“We find this kind of continuous engagement provides a much more robust, rewarding and successful learning experience for students. As a result, our online students are forming relationships with faculty and fellow students that last through a course and in many cases throughout their entire degree program and beyond. This is one of the surprises our online students and new faculty members often comment upon.”

Mroz said Post places a special emphasis on developing its faculty’s “e-personality,” a term coined by the school’s legal students academic program manager, Peter Chepya. E-personality is the ability to project a friendly, accessible, collaborative and academically supportive relationship with students in an online learning environment.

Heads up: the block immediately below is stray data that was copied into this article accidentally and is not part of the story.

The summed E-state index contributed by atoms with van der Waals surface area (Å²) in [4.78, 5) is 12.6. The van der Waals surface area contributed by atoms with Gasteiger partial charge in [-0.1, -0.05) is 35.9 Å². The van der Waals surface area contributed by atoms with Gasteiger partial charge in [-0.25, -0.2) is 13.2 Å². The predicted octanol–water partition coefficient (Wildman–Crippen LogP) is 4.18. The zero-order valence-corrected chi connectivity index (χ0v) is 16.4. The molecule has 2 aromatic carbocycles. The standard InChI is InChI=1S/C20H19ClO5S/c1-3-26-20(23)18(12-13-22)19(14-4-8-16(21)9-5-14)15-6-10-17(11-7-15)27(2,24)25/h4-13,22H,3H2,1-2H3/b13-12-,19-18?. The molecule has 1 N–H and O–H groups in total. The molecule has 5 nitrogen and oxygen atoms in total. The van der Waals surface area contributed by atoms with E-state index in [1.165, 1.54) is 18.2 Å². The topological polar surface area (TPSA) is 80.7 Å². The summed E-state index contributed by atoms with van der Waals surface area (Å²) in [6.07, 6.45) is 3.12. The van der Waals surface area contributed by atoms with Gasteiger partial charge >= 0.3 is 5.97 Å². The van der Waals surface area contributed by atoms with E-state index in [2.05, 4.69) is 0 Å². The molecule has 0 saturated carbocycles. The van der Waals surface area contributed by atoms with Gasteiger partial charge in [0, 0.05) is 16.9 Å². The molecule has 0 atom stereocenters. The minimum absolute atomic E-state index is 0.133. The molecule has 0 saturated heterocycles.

But, do hiring managers really see a difference between online and traditional degrees when considering candidates?

Sara Bell, human resource director at BlumShapiro in West Hartford, says that while a traditional degree from the Whartons, NYU’s and Columbia’s of the world should and does certainly carry some weight, it’s not always about where candidates earn their degrees, but more about the candidates themselves.

“Beyond a few basic credentials, it’s all about the candidate,” Bell said. “I think at one time there was a perception around online programs. These days I think employers are more open to this type of degree understanding that busy professionals need a more flexible option for learning.”

“I only see it increasing. With the active lifestyles professionals live, it is really about the convenience that I envision would keep this trend growing.”

HARTFORD BUSINESS